The Role of Technology in Modernizing the Life Sciences Regulatory Landscape


Even before COVID-19 changed the way medicines and medical products are developed around the world, regulators were facing a growing number of challenges. Shifting market dynamics and the entry of non-traditional players are just two of the emerging trends that require more time, staff and funding to ensure oversight of compliance and safety. Combined with the ongoing emphasis on making regulatory processes and approvals more efficient, the need for investing in technology to support regulatory activities has never been greater.

Like many other functions looking to technology across the Life Sciences industry, regulatory authorities are searching for opportunities to increase efficiency with automation, platforms that rapidly turn big data into useful information, and intelligent solutions such as machine learning and natural language processing. But implementing technology in the regulatory landscape can be difficult because of limited funding for innovation and a lack of risk tolerance. Regulatory requirements often put safety and efficacy as top priorities, keeping regulatory authorities far from the leading edge. But the dynamics of the current environment are changing all that.

Sharing Data Securely Across Agencies

Many regulatory agencies around the world have already implemented robotic process automation (RPA) and data analytics to help manage some of the fundamental activities involved in overseeing safety and filings. For example, in the U.S., the Federal Drug Administration (FDA) has developed the Technology Modernization Action Plan (TMAP). One of the key components of the TMAP is to help the FDA manage and use data with a focus on collaboration with external stakeholders and interoperability. The TMAP also gives the FDA an approach for using infrastructure, cloud, data interfaces and cybersecurity much like drug developers and pharmaceutical companies in the industry.

Perhaps most importantly, the FDA’s strategy incorporates organizational transformation as well, with a deep understanding that workforce changes are integral to the success of new technology. While the FDA’s fundamental goal remains to ensure the safety and efficacy of products used by the public, the emphasis on technology to drive innovation and efficiency reflects new ways of thinking about how it can deliver value.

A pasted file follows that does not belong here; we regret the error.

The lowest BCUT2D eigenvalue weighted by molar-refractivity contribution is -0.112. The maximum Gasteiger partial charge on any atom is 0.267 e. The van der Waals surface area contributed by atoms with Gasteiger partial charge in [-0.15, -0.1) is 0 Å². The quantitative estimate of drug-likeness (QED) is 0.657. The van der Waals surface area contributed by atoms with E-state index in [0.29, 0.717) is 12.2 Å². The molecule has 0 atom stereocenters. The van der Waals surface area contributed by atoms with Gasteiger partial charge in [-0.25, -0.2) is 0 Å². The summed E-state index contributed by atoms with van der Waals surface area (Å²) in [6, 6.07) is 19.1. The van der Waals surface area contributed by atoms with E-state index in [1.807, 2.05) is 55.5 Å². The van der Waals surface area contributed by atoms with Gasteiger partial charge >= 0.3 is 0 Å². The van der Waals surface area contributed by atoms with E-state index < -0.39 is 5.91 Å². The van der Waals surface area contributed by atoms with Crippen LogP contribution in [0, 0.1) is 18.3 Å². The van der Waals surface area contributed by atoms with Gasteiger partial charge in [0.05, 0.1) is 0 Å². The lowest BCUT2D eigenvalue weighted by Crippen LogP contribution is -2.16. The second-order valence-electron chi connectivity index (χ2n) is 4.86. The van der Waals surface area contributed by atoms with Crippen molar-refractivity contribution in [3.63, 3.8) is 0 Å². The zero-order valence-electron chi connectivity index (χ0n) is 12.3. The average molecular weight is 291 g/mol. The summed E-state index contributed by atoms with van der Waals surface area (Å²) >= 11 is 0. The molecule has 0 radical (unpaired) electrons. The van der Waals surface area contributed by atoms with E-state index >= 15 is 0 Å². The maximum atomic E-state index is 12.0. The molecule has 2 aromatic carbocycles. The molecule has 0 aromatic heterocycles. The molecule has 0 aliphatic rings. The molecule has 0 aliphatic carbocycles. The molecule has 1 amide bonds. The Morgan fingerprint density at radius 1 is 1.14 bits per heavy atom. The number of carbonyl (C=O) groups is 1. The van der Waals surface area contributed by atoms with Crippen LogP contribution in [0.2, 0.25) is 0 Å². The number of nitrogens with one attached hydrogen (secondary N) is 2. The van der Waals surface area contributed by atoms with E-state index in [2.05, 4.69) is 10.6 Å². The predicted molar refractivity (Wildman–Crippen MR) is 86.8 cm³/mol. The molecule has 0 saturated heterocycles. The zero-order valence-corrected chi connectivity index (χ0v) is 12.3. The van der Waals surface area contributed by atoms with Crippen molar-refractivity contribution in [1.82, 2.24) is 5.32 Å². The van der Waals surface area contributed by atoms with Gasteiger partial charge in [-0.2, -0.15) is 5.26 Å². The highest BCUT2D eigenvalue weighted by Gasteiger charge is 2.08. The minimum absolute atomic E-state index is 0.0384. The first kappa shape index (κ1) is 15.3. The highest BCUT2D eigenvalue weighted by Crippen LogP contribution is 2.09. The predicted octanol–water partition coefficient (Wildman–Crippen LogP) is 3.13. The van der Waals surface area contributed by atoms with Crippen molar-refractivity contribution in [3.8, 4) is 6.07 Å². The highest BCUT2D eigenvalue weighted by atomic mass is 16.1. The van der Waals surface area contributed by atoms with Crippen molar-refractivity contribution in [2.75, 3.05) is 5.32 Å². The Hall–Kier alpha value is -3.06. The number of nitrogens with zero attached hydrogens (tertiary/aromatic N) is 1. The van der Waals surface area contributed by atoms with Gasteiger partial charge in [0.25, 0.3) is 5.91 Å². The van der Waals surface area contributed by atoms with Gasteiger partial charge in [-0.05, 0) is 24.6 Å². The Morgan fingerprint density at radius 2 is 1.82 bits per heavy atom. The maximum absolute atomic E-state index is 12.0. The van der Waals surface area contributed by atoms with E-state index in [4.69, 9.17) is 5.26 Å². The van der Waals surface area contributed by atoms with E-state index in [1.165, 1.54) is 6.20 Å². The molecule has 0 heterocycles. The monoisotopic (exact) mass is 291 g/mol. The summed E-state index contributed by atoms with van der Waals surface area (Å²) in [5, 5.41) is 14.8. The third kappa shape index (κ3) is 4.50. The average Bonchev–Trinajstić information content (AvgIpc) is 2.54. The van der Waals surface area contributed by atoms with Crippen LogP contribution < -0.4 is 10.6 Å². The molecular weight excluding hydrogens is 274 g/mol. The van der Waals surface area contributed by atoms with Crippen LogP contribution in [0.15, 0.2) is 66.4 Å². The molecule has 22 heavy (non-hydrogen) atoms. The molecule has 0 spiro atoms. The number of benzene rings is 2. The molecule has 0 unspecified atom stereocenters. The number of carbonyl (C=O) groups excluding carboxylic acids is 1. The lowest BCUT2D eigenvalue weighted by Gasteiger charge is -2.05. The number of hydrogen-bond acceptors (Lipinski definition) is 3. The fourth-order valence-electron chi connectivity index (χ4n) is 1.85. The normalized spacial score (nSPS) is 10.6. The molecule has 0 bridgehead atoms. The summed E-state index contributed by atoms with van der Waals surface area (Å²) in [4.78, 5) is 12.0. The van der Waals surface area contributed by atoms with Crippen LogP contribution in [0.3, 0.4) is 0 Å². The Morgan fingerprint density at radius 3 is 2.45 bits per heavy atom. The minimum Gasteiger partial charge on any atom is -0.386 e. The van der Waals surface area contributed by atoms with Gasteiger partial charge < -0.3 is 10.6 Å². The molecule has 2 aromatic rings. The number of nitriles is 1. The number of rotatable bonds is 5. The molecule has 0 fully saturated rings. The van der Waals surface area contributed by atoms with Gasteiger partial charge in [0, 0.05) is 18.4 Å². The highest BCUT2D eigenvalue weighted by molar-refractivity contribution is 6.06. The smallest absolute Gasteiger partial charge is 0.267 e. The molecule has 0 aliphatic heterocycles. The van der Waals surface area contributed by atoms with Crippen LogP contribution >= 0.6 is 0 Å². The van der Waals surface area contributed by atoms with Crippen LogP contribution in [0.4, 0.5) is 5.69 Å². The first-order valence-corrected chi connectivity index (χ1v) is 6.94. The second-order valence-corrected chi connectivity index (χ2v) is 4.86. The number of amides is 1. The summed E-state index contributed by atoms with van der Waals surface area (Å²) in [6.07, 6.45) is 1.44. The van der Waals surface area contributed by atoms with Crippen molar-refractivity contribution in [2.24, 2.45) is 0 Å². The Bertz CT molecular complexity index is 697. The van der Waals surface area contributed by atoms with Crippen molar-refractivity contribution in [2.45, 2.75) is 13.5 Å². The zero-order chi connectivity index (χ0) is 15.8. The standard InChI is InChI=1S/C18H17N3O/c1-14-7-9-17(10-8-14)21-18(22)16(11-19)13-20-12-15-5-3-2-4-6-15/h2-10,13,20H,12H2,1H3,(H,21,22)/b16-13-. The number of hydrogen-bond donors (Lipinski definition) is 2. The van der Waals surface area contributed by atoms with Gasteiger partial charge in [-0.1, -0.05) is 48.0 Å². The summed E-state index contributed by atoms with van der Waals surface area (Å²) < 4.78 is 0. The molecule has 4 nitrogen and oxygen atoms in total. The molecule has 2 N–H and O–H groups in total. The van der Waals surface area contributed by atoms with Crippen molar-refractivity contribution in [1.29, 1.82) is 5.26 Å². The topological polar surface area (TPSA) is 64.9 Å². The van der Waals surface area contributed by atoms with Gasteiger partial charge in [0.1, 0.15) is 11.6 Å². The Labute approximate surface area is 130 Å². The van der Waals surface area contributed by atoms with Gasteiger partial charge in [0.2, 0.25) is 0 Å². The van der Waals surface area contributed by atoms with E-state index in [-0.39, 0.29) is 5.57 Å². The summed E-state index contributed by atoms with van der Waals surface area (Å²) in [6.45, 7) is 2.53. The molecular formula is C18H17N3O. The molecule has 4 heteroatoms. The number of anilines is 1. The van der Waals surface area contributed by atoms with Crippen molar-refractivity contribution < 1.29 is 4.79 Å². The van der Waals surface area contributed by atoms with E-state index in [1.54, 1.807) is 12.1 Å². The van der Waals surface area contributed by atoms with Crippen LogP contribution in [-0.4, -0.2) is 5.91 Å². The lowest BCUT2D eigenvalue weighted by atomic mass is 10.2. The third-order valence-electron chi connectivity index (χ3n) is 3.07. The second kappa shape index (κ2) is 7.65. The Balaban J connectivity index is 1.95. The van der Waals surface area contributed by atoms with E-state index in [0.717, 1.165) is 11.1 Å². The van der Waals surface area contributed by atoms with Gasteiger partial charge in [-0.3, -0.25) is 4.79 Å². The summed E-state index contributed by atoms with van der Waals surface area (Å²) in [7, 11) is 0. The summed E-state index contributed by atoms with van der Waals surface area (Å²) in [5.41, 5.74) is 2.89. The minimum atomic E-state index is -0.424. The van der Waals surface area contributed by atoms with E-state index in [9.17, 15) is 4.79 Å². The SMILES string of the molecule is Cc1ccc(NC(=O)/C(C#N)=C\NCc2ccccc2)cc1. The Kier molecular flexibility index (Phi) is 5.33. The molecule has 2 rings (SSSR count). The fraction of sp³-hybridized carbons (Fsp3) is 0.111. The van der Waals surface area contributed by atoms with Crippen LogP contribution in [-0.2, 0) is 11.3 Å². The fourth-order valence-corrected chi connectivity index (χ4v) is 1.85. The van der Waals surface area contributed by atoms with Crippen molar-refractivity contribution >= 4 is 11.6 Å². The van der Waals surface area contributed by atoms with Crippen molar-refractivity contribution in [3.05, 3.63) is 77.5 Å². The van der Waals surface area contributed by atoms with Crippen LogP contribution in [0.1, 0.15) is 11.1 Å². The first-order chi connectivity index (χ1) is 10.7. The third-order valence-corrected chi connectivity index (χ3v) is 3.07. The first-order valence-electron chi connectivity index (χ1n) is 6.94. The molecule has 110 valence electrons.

Modernizing the Drug Application Process

COVID-19 has also raised the level of collaboration among regulatory authorities around the world. While this is not the primary driver for technology innovation, it is reflected in the overall commitment to modernization. The European Medicines Agency (EMA), for example, is relying more on technology to help advance its PRIME scheme, which was put in place to accelerate the assessment of applications for medicines to meet unmet medical needs. EMA is leveraging technology to:

  • Develop expertise in and facilitate the implementation of novel manufacturing technologies
  • Enhance transparency and communication with stakeholders
  • Address modernization of regulations and guidelines, including through international harmonization activities
  • Encourage the use of risk-based approaches to process and control strategies

Shifting from Regulation to Innovation in Medical Devices and Data

In Japan, one area of focus for the Pharmaceuticals and Medical Devices Agency (PMDA) is the use of artificial intelligence (AI) and the internet of things (IoT) to make use of big data, such as health records and clinical data to enhance diagnosis and therapy. A regulatory initiative is also underway to develop a novel framework focused on medical devices. This initiative seeks to implement a paradigm shift from regulation to innovation for the PMDA, facilitating the review and approval of devices that use AI and IoT.

The fact that regulatory authorities around the world are beginning to view technology as a mechanism to modernize the drug and device development process is perhaps the biggest leap forward in modernization in many years. While some of this progress can be tied back to the COVID-19 pandemic, most of these initiatives and the emphasis on global collaboration predate the current health crisis. The benefits available from automation AI and data analytics can empower regulators to achieve their primary objectives of ensuring patient health and safety and manufacturer compliance in increasingly powerful ways in the years to come.

ISG helps Life Sciences companies and regulatory authorities understand the emerging technologies available and the potential impact on their work. Contact us to discuss how we can help your organization.


About the author

Jennifer Stein

Jennifer Stein

Jenn and her team guide global organizations in ISG's Manufacturing and Health Sciences verticals. She leads ISG's go-to-market strategy for the Manufacturing and Automotive Industries and Health Sciences, including pharmaceutical, medical device, and medical product manufacturing and distribution companies. For over 20 years, Jenn has provided strategic advice on technology, information technology, business process provider sourcing, implementation of specific solutions, and the ongoing measurement, management, and governance of provider services, relationships, and contracts.